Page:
Artists like Ian Burn and Art & Language have used mirrors as another way of escaping the confines of painting but still retaining a critical link to it. Mirrors provide a surface similar to stretched canvas, but generate imagery without any recourse to paint. The surface of the mirror is an analogue of the picture plane and its window-like view of the world. However, what the mirror pictures is the very act of picturing itself. Appearances in the mirror are at times more convincing than what appears in a painting. What interrupts this process are incidental elements on the surface of the glass, a speck of dust, a painted word, or the appearance of random objects in the room of display and most self-consciously the image of the viewer themselves.

Zobop 1999, remade on installation Jim Lambie born 1964 Presented by Tate Members 2006 http://www.tate.org.uk/art/work/T12236
Jim Lambie, Zobop, 1999, remade on installation, presented by Tate Members 2006, vinyl tape, overall display dimensions variable. © Jim Lambie_DACS. Licensed by Viscopy, 2016. Photo © Tate, London 2016.

Robert Smithson and Heimo Zobernig have used mirrors as a way of troubling painting, to move it away from the symbolic world behind the picture plane into the everyday world that stands before a pigmented surface. Mirrors implicate relations to reality and truth, as Nietzsche puts it ‘when we try to examine the mirror in itself we discover in the end nothing but the things upon it. If we want to grasp the things we finally get hold of nothing but the mirror. This in the most general terms is the history of knowledge’,(2) and the history of painting.

Other artists exiting from painting have used the video screen as a form of electronic mirror that generates reflections on a technological surface. In particular performance artists have used video as the preferred medium for documenting and distributing works that often had something to say about painting. The unexpected gift from video is that it has a temporal dimension capable of revealing the teleology of paint from wet fluid to dry solid. By showing paint as an electronic trace, video reveals what cannot be seen in a completed painting, namely its essential liquidity. In an early performance work by Paul McCarthyWhipping a Wall and a Window with Paint (1974), paint is captured in its primary wetness, its sauciness, showing how it performs in its dynamic fluidity as opposed to the static desiccated paint found in most paintings (3).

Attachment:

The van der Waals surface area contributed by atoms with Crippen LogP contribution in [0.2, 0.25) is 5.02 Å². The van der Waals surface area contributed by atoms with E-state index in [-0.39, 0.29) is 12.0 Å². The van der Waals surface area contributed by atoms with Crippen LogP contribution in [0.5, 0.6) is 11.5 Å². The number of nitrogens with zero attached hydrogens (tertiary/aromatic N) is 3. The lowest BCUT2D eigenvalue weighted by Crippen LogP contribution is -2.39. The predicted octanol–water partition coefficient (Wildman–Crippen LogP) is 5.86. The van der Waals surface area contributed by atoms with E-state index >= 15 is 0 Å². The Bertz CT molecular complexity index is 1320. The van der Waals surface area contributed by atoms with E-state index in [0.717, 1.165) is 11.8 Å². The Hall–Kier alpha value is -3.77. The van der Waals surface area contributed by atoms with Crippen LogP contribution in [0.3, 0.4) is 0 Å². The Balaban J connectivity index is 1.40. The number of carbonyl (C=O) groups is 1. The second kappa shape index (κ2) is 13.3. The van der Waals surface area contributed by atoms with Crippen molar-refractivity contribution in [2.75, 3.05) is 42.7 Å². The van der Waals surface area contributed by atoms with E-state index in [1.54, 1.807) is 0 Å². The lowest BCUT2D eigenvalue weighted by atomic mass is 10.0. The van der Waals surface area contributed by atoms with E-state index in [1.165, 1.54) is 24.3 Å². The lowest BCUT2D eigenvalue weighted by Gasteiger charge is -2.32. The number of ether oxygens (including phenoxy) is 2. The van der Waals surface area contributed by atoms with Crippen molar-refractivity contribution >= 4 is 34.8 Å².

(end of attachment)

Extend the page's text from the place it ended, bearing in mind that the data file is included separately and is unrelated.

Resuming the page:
Video catches paint budding, rising and flushing with light and moisture, blooming in the fullness of a kinetic state.

The temporal dimension of video is uniquely empowered to expose paint in the unusual physical state where it is best described as alive. It has a muscular presence, toned and round, as well as being highly reflective, catching light on its wet and glassy surface. Wet paint is also full of potential, anything can happen, it can be continually reworked until it is allowed to dry when it will change tone and physicality in a partially unpredictable manner rendering it continually vulnerable to chance and error.

Another temporal aspect of painting was shown by Dale Frank in a painting exhibited in his retrospective at the Museum of Contemporary Art, Sydney in 2000. The work featured sagging sacks of slowly drying tinted resin that dripped onto the floor of the gallery during the entire period of the exhibition. By the time the painting had come to rest it had been produced by its own kinesis, without the intervention of the artist’s hand. Paint was invited to move under the force of its own weight, displaying its own ‘plastic intelligence’, revealing a natural desire to get beyond the edge of the painting and claim the floor and beyond. Once the exhibition finished and the gallery was cleaned up, the work only existed as a kind of legend, or at most a photographic trace.

Both video and photography capture those ephemeral moments when the disappearance of painting as paint is at its most intense. In Olaf Breuning’s photographs of his Smoke Bomb series made between 2008 and 2013 we see the peak moment when coloured flares arranged in a grid on a temporary wooden structure explode into a cloud of wind driven abstraction. The work, as seen on the cover of this book, is shot front on, as we would normally view a painting, and defined by the shape of a wooden quadrilateral structure, as in a canvas stretcher. It is a type of un-painting that exists only in a time that photography can remember and comes to us filtered through the historical overtones of Robert Morris’ Steam Cloud(1969) and Judy Chicago’s pyrotechnic Atmospheres (1968–1974).

Andrew-Liversidge_ALL-THAT-FALLs
Andrew Liversidge, ALL THAT FALL (red, yellow, blue) (video still), 2013, HD video, 16:9, 34.02 min. Courtesy the artist and The Commerical, Sydney.

Similarly in Andrew Liversidge’s performance video, ‘ALL THAT FALL (red, yellow, blue)’ 2013, the camera documents the demolition of three primary coloured brick walls specially installed in the gallery. The exhibition space displays the results of the destruction together with a video showing the artist at work, swinging a sledgehammer to bring down each wall in chromatic succession, from red, through yellow to blue. When the last wall is penetrated, and a clear view is permitted from the entrance of the gallery to the back wall, it is as if the visual scales of painting have been played in chromatic order, with the sledgehammer becoming a brush that undoes painting, falling as a shadow on the compelling absence of painting.

Expanded Painting: Ontological Aesthetics and the Essence of Colour is available online from Bloomsbury.
Individuals can enter the offer code EXPAND for a 50% discount until 31 Dec 2017.

NOTES:
1. Stephen Melville, ‘The Temptation of New Perspectives’, October, Vol. 52, Spring 1990, 5.
2. Friedrich Nietzsche, Daybreak, Cambridge, Cambridge University Press, 1982, 141.
3. Even if paint is black motor oil, as it is in the Paul McCarthy work.

Book Extract